Donald Trump's hellish scream-fest/immigration speech was welcomed by his "Gimme Mo' Red Meat" audience. However, sane Americans, Latinos and non-Latinos, heard his speech for what it is:
A reassurance to his base to join him in turning this country into a nightmarish hellscape of hundreds of boxcars crammed packed with millions of men, women, and children headed for deportation. This is Trump's vision for America.
A blogging friend wrote about the impossibility of Trump's dystopian remedy for illegal immigration --The fabulist's wall and his plans for massive displacement of millions of human beings:
"The president of the united states cannot build walls, unless we're talking Lego here.
Day one, says trump. Even if he could get congress to appropriate at least 2 billion dollars on day one, most of those 2000 miles are private property and as the wall can't physically be built right on a riverbank, 2000 miles of ranches and homesteads and even towns and cities would have to be condemned, environmental studies would have to be done and unless the Fascist Dictator Trump somehow earns a 3rd and 4th term he doesn't have the time.
It's questionable as to whether a 20 foot gapless structure could be built at all and whether it could really deter anyone from crossing without stationing soldiers every 20 yards 24 hours a day. I'm getting tired of news nitwits ignoring this point. and tired of Americans who couldn't pass a citizenship or constitution test and ought to know this stuff.
Now as to rounding up ten or twelve million people on "day one" the physical means do not exist. Would we need 50 or 100 thousand new government employees and the most massive government agency in history?
It's one thing to dismiss the Liar Trump as an unscrupulous creator of myth, it's another to try to excuse all those supporters who can't do arithmetic and are clueless as to the separation of powers that defines this great country."
Paul Waldman at The Week (via Daily Kos):
That is going to be one seriously efficient deportation force if it can round up and deport two million people in an hour. Trump also said that his wall will be built "in record time," although he didn't mention what the current record is for building a wall between the United States and Mexico. [...] the Trump on display Wednesday night is the true one, the one who can't stop campaigning like he's trying to win the South Carolina primary. He needs to get in front of that angry crowd and soak up their love, to stand back and smile while they chant "Lock her up!" at any mention of his opponent, and squeal their joy at his promises to be strong and manly. Nothing gets them as excited as talk of border walls and deportations, and he'll keep feeding them what they want — even if the electorate as a whole finds it repugnant.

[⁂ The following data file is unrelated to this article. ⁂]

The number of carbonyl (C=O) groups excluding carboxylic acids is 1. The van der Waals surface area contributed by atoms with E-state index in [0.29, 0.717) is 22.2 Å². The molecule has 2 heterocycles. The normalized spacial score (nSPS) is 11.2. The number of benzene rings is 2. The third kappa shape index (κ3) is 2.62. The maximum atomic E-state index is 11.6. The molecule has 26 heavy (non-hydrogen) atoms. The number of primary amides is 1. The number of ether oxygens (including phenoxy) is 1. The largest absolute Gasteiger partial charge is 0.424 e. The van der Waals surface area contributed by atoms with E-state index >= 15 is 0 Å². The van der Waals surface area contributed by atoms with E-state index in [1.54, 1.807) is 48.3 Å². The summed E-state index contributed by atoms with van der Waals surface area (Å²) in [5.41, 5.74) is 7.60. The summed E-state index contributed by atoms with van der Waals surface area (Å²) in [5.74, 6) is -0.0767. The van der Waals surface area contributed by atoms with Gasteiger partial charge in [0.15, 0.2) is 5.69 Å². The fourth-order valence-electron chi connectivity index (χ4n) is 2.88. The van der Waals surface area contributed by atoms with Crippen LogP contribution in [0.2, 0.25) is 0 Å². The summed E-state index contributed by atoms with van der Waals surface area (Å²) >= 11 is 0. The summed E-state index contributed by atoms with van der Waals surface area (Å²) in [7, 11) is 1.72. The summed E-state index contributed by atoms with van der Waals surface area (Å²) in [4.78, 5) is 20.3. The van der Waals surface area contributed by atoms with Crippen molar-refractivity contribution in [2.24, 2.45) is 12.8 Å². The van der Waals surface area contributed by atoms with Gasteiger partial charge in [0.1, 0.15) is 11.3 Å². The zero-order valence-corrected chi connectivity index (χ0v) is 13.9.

Conservative David Gerson:
In this election, we have seen something remarkable. A candidate who reflects the views and values of conservative media was able — with a plurality and a fractured field — to seize the presidential nomination of the Republican Party. But the political universe of conservative talk radio does not constitute anything close to a majority of voters in the general election.
In fact, this cartoon version of conservatism tends to alienate key groups of voters, including minorities, Republican women and the college-educated.
Much (not all, but much) of the new conservative establishment feeds outrage as its source of revenue and relevance. It is a model that has been good for Limbaugh and Fox News but bad for the GOP. Republicans are now caught in a complicated electoral dynamic. What their base, incited by conservative media, is demanding, the country is rejecting. A choice and a conflict are becoming unavoidable.
Trump’s angry nativism — newly restated in Arizona with a few twists — is a talk-radio shtick, correctly viewed by most of the electorate as impractical and cruel. It is less a proposal than an offensive, unhealthy form of ideological entertainment. And this show needs to close.